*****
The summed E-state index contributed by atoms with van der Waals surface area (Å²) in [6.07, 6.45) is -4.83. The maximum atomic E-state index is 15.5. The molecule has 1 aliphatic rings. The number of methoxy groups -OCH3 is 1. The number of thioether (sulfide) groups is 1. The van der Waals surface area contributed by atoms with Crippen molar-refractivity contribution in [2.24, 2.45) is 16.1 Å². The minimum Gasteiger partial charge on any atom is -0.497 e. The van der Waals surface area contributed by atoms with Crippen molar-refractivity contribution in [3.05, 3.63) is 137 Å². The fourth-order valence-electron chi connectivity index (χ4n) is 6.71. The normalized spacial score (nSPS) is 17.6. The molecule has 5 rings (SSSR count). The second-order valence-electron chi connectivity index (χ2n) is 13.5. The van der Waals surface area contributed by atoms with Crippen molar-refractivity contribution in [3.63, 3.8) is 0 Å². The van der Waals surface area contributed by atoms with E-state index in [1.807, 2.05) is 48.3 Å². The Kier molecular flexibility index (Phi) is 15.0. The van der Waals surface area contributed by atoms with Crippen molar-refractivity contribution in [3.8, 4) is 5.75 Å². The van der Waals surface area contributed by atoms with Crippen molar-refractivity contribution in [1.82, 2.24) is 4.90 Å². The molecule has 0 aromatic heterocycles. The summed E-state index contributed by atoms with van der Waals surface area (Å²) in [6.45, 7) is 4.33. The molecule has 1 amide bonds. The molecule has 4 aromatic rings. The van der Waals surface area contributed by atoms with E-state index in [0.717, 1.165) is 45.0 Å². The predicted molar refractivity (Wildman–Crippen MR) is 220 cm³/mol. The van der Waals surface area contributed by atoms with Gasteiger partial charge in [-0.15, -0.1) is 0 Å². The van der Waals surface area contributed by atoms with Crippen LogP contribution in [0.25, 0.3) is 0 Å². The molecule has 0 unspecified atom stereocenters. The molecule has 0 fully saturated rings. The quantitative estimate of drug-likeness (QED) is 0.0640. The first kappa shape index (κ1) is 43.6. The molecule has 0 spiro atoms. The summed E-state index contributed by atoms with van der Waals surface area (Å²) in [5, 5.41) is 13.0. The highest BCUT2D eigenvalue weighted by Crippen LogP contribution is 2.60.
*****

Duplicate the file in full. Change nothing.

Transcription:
The summed E-state index contributed by atoms with van der Waals surface area (Å²) in [6.07, 6.45) is -4.83. The maximum atomic E-state index is 15.5. The molecule has 1 aliphatic rings. The number of methoxy groups -OCH3 is 1. The number of thioether (sulfide) groups is 1. The van der Waals surface area contributed by atoms with Crippen molar-refractivity contribution in [2.24, 2.45) is 16.1 Å². The minimum Gasteiger partial charge on any atom is -0.497 e. The van der Waals surface area contributed by atoms with Crippen molar-refractivity contribution in [3.05, 3.63) is 137 Å². The fourth-order valence-electron chi connectivity index (χ4n) is 6.71. The normalized spacial score (nSPS) is 17.6. The molecule has 5 rings (SSSR count). The second-order valence-electron chi connectivity index (χ2n) is 13.5. The van der Waals surface area contributed by atoms with Crippen molar-refractivity contribution in [3.63, 3.8) is 0 Å². The van der Waals surface area contributed by atoms with E-state index in [1.807, 2.05) is 48.3 Å². The Kier molecular flexibility index (Phi) is 15.0. The van der Waals surface area contributed by atoms with Crippen molar-refractivity contribution in [3.8, 4) is 5.75 Å². The van der Waals surface area contributed by atoms with Crippen molar-refractivity contribution in [1.82, 2.24) is 4.90 Å². The molecule has 0 aromatic heterocycles. The summed E-state index contributed by atoms with van der Waals surface area (Å²) in [6.45, 7) is 4.33. The molecule has 1 amide bonds. The molecule has 4 aromatic rings. The van der Waals surface area contributed by atoms with E-state index in [0.717, 1.165) is 45.0 Å². The predicted molar refractivity (Wildman–Crippen MR) is 220 cm³/mol. The van der Waals surface area contributed by atoms with Gasteiger partial charge in [-0.15, -0.1) is 0 Å². The van der Waals surface area contributed by atoms with Crippen LogP contribution in [0.25, 0.3) is 0 Å². The molecule has 0 unspecified atom stereocenters. The molecule has 0 fully saturated rings. The quantitative estimate of drug-likeness (QED) is 0.0640. The first kappa shape index (κ1) is 43.6. The molecule has 0 spiro atoms. The summed E-state index contributed by atoms with van der Waals surface area (Å²) in [5, 5.41) is 13.0. The highest BCUT2D eigenvalue weighted by Crippen LogP contribution is 2.60.